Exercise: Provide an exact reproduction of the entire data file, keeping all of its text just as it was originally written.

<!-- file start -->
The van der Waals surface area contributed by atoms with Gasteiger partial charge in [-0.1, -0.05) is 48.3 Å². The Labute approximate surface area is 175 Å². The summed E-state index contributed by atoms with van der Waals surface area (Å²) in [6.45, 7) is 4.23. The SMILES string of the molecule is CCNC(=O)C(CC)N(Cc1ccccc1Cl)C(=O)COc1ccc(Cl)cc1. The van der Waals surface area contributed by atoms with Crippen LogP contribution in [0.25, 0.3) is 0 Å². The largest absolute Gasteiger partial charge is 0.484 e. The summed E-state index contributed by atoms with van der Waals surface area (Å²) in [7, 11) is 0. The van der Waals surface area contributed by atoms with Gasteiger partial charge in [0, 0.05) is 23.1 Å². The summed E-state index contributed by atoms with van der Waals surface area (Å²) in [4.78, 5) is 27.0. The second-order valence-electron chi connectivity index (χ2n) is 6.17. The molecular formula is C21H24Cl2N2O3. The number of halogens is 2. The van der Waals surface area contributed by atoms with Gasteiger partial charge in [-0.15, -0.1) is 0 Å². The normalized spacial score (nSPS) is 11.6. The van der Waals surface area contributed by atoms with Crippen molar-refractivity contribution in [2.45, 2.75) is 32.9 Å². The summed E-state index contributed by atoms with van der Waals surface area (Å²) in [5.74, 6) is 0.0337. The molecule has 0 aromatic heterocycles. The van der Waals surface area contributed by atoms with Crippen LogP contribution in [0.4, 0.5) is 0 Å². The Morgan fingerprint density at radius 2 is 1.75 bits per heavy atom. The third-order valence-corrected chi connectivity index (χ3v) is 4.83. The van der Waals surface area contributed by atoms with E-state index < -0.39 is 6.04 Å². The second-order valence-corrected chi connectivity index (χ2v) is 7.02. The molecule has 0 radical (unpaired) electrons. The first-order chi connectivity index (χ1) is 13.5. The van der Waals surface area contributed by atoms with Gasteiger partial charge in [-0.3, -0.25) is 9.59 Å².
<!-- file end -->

The van der Waals surface area contributed by atoms with Gasteiger partial charge in [-0.1, -0.05) is 48.3 Å². The Labute approximate surface area is 175 Å². The summed E-state index contributed by atoms with van der Waals surface area (Å²) in [6.45, 7) is 4.23. The SMILES string of the molecule is CCNC(=O)C(CC)N(Cc1ccccc1Cl)C(=O)COc1ccc(Cl)cc1. The van der Waals surface area contributed by atoms with Crippen LogP contribution in [0.25, 0.3) is 0 Å². The largest absolute Gasteiger partial charge is 0.484 e. The summed E-state index contributed by atoms with van der Waals surface area (Å²) in [7, 11) is 0. The van der Waals surface area contributed by atoms with Gasteiger partial charge in [0, 0.05) is 23.1 Å². The summed E-state index contributed by atoms with van der Waals surface area (Å²) in [4.78, 5) is 27.0. The second-order valence-electron chi connectivity index (χ2n) is 6.17. The molecular formula is C21H24Cl2N2O3. The number of halogens is 2. The van der Waals surface area contributed by atoms with Gasteiger partial charge in [-0.15, -0.1) is 0 Å². The normalized spacial score (nSPS) is 11.6. The van der Waals surface area contributed by atoms with Crippen molar-refractivity contribution in [2.45, 2.75) is 32.9 Å². The summed E-state index contributed by atoms with van der Waals surface area (Å²) in [5.74, 6) is 0.0337. The molecule has 0 aromatic heterocycles. The van der Waals surface area contributed by atoms with Crippen LogP contribution in [0.4, 0.5) is 0 Å². The Morgan fingerprint density at radius 2 is 1.75 bits per heavy atom. The third-order valence-corrected chi connectivity index (χ3v) is 4.83. The van der Waals surface area contributed by atoms with E-state index < -0.39 is 6.04 Å². The second-order valence-corrected chi connectivity index (χ2v) is 7.02. The molecule has 0 radical (unpaired) electrons. The first-order chi connectivity index (χ1) is 13.5. The van der Waals surface area contributed by atoms with Gasteiger partial charge in [-0.3, -0.25) is 9.59 Å².